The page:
A 58-page report on the supposed economic benefits of having the state build a $500 million hospital to replace the UConn Health Center -- and then give it to Hartford Hospital along with an annual subsidy -- doesn't take even a glancing look at the impact the plan would have on Bristol Hospital or the community it serves.
In fact, Bristol isn't mentioned even a single time in the entire report. Neither, for that matter, is New Britain.
I can understand the push to have a medical hospital devoted to training the next generation of doctors, but the logic of having it in Farmington escapes me completely. Put it where the medical need is greatest: in Hartford.
Bristol and New Britain, the two cities closest to the UConn Health Center, have hospitals that are serving the area just fine. They are also more than willing to work with doctors in training, too, because they would benefit greatly from that.
But putting a giant new hospital on the site of the failed John Dempsey Hospital doesn't make any sense at all, even if the study finds it will create 18,200 jobs by 2040. I'd be curious if it would create as many jobs if it was built next door to Hartford Hospital, or if Hartford Hospital got the money to expand instead.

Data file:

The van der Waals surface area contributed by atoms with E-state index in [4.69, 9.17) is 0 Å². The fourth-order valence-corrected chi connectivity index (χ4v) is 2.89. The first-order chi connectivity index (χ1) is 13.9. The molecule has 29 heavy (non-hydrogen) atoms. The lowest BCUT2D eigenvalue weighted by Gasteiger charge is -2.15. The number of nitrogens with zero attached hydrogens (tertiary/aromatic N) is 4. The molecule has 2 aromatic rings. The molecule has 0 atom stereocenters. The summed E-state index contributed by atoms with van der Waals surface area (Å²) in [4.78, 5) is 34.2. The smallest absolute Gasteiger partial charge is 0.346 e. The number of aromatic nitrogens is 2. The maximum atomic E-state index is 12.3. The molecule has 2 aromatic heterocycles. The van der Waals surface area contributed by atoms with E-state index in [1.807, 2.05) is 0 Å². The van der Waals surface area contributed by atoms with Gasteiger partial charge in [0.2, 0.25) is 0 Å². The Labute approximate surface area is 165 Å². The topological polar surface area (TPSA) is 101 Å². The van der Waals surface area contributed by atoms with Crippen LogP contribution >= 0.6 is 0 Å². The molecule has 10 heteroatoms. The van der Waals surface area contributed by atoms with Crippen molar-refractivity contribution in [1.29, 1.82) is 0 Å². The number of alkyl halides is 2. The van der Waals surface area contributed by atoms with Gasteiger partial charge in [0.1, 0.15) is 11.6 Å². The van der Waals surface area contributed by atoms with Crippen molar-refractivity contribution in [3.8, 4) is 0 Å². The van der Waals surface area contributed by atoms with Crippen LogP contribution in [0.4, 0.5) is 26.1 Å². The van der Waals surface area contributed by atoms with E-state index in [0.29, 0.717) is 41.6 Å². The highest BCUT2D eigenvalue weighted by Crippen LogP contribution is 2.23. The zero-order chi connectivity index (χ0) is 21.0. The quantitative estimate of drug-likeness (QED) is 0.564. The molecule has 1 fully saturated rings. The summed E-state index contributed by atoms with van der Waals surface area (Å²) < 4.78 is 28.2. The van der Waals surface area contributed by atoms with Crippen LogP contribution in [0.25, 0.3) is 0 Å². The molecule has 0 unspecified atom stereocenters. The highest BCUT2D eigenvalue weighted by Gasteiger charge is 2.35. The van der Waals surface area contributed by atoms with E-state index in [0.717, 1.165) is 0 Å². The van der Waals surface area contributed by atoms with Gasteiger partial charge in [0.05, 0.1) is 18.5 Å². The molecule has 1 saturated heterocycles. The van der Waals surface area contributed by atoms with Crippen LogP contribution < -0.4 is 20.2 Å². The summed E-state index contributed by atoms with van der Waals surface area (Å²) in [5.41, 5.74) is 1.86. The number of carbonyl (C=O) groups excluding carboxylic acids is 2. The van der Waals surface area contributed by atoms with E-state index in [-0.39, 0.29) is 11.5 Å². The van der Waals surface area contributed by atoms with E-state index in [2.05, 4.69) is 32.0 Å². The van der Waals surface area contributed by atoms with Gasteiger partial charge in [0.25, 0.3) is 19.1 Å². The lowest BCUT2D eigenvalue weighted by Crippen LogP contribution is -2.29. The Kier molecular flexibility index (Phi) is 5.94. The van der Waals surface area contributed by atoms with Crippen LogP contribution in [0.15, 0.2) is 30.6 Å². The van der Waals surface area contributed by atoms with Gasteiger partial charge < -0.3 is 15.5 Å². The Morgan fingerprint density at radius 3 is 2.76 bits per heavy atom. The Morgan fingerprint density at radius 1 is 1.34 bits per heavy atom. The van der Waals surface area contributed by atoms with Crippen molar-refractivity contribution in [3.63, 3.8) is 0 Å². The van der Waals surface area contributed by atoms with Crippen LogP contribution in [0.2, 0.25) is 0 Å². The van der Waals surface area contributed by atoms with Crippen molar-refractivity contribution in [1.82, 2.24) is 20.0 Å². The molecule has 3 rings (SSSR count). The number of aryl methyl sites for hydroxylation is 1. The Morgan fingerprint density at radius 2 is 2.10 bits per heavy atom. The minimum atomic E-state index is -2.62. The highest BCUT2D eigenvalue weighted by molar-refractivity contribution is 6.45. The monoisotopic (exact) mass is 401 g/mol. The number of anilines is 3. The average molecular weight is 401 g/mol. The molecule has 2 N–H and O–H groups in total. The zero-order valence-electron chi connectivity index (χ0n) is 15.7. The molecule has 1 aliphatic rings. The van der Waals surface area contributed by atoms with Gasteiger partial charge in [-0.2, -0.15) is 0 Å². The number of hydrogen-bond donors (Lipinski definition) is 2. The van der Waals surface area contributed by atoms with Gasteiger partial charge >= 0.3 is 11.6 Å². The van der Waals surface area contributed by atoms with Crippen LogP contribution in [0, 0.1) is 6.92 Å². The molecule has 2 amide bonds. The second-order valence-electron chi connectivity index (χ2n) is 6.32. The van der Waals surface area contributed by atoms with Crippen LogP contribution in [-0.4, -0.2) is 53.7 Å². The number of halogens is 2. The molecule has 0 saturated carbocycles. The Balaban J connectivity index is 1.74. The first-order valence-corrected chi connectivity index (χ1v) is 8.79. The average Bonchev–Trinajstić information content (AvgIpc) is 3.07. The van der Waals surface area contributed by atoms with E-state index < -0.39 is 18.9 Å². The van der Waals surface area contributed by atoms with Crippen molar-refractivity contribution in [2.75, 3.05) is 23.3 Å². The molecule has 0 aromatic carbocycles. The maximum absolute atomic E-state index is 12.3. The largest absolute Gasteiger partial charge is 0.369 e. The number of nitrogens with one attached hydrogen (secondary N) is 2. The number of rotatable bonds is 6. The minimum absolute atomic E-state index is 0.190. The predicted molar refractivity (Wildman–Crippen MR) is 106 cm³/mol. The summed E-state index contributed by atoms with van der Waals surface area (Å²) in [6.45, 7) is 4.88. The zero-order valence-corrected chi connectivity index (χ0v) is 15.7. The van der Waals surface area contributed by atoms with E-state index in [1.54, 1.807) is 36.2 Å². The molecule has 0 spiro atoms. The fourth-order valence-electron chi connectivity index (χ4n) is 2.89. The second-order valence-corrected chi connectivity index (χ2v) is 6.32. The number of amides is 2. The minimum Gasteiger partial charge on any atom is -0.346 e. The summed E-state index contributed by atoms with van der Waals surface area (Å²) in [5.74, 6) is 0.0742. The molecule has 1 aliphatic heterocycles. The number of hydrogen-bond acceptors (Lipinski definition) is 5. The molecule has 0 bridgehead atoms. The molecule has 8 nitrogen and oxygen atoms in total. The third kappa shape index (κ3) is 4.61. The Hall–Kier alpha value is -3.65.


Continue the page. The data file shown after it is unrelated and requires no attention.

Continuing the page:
It's probably worth having a top-flight medical school in Farmington, but any associated hospital ought to be in Hartford, where it can draw from a wider region, serve a needier population and present young physicians with a wider range of health issues.
Wouldn't it make more sense to put money into expanding Hartford Hospital or St. Francis Hospital where they are now than to replace a hospital in Farmington that's already shown it's in the wrong place?
Why should taxpayers foot the bill for a brand new second hospital for Hartford Hospital to operate? For the same money, after all, we could easily enhance a whole bunch of other hospitals, including Bristol Hospital.
I'd rather have a number of renovated hospitals around the state than one great big new one that serves a truncated, squeezed area so close to existing institutions. I'd bet, too, that overhauling the other hospitals instead would create at least as many jobs -- and more of them would be in Bristol.
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